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This article is the written script of an episode from our podcast series: Kandelaa – Conversations.

( Bu yazı,  podcast serimiz Kandelaa – Conversations’tan alınan bir bölümün yazılı metnidir. )

Planet; the name comes from the Greek word: planētēs, in other words, wanderer. That is in fact quite understandable; those heavenly bodies revolve around maybe not idly, but neatly. Space is a massive core to explore, and we can start with our Solar System and the wanderers in it.



First and foremost, our Sun isn’t a planet but a star. Being the largest celestial body in the Solar System, the Sun comprises 99.86% of the whole system’s mass. Once upon a time, which is billions of years ago, hydrogens compressed and fused to form helium in its atmosphere of extreme temperatures and pressure. These two elements contribute to the composition of the Sun.

How hot is it? Well, tremendously  much – 15 million degrees Celsius. Comprehensively, nothing can live on it.

Most importantly, our star anchors the planets in order by its gravity, and every mass, not only planets, spins around it. 


The littlest of all! The dwarf-like planet (not a dwarf planet) Mercury is the closest one to the Sun without any moons, in other words, natural satellites orbiting around it. The condition on Mercury is undoubtedly harsh: The temperature reaches 430 degrees Celsius, but right oppositely, since it has no atmosphere, the heat cannot be preserved, and the nighttime temperature plummets to minus 180 degrees.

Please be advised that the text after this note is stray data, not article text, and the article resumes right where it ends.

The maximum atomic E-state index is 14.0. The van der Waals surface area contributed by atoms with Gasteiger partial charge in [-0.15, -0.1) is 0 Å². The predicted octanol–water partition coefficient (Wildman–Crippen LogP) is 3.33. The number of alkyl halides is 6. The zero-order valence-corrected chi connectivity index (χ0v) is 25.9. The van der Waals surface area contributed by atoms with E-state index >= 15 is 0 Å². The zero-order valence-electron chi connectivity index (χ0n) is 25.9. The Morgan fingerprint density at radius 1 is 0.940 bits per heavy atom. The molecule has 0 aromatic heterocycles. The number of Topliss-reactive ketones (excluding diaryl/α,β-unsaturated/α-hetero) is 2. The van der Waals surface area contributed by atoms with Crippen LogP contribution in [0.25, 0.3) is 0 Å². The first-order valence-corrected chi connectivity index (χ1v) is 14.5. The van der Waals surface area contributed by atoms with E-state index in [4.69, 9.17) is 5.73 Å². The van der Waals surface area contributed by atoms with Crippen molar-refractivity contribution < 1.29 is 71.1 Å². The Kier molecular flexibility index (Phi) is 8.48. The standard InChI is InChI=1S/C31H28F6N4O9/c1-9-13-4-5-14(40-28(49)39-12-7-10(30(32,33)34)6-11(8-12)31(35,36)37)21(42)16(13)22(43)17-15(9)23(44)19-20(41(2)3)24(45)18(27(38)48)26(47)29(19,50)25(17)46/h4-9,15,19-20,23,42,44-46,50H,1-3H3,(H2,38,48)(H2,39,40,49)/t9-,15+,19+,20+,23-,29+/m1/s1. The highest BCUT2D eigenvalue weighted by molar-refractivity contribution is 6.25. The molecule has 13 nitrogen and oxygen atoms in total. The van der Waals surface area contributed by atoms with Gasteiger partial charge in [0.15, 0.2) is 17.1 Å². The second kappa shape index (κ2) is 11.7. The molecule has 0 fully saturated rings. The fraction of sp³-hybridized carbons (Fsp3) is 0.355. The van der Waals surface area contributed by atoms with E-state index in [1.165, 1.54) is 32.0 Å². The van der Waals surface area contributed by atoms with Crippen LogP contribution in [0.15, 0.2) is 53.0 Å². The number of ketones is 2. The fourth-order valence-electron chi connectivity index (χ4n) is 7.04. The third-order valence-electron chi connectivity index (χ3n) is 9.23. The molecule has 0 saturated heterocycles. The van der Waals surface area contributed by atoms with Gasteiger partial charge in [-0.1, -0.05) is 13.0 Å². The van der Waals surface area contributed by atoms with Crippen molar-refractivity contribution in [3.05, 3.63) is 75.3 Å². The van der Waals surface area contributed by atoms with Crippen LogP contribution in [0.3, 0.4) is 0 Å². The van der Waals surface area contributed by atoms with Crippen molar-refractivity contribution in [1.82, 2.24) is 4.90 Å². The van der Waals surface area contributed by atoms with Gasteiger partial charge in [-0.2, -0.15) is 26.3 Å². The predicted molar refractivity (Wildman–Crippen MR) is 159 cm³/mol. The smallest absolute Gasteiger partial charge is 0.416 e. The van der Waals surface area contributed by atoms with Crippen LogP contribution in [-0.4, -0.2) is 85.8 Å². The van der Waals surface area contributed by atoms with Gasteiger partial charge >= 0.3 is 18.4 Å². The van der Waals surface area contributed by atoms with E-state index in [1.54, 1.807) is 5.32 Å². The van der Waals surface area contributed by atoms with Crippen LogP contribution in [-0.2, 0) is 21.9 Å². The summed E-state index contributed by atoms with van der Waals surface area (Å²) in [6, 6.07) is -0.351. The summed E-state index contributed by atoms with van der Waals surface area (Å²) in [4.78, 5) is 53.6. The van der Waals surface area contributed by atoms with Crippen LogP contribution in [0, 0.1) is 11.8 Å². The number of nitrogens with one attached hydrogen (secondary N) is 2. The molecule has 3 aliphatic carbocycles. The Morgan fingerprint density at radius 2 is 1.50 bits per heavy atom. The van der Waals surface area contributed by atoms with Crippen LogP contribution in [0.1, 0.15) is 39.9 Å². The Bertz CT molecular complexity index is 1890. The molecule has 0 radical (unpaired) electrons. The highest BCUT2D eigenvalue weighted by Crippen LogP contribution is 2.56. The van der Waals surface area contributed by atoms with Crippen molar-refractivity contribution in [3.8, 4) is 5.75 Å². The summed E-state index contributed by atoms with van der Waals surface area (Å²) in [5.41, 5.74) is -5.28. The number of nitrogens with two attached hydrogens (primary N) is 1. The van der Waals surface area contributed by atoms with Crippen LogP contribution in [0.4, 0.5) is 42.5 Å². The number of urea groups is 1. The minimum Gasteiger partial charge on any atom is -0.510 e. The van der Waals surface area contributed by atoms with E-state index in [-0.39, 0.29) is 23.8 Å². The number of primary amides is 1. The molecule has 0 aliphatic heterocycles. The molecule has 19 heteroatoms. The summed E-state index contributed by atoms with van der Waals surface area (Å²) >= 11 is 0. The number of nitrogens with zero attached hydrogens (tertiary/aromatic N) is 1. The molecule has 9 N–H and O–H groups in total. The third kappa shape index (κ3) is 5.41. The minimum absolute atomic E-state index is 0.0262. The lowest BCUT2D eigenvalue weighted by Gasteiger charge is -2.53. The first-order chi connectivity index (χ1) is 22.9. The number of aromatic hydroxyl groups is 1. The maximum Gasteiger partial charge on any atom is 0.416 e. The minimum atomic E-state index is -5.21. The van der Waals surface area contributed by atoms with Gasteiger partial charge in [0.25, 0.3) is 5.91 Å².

If not an atmosphere, we can mention an exosphere instead. Mercury is exposed to the solar wind and particles (meteoroids) scattering from the Sun by which the atoms blast off its surface. 


Being quite similar to the Earth, just like a sister, Venus relatively has a close size, mass index, and density to its. Nevertheless, it is not a suitable biotope for organisms to dwell in, and we can’t really speak of anything alive on it. This is mainly because of its extreme temperature and the atmospheric pressure that is ninety times that of the Earth. Mercury might have been thought to be the hottest planet in the solar system; however, possibly due to the impact of the green gases in its atmosphere, Venus is in the first place regards to it. 

Besides, no water source was detected on Venus’ surface so far; the planet is incredibly dry and futile for life as we know.

Interestingly, we can’t speak of a magnetic field as in the Earth for Venus, so its atmosphere – since there’s no magnetic attraction – must have been already exhausted. Though, as we said earlier, Venus does have an atmosphere, which heats it to ultrahigh temperatures; the depletion is probably compensated by the volcanos lying across the planet. After an eruption, various gases, carbon dioxide, and sulfur diffuse into the air in the shape of dense clouds, making Venus’ atmosphere highly toxic.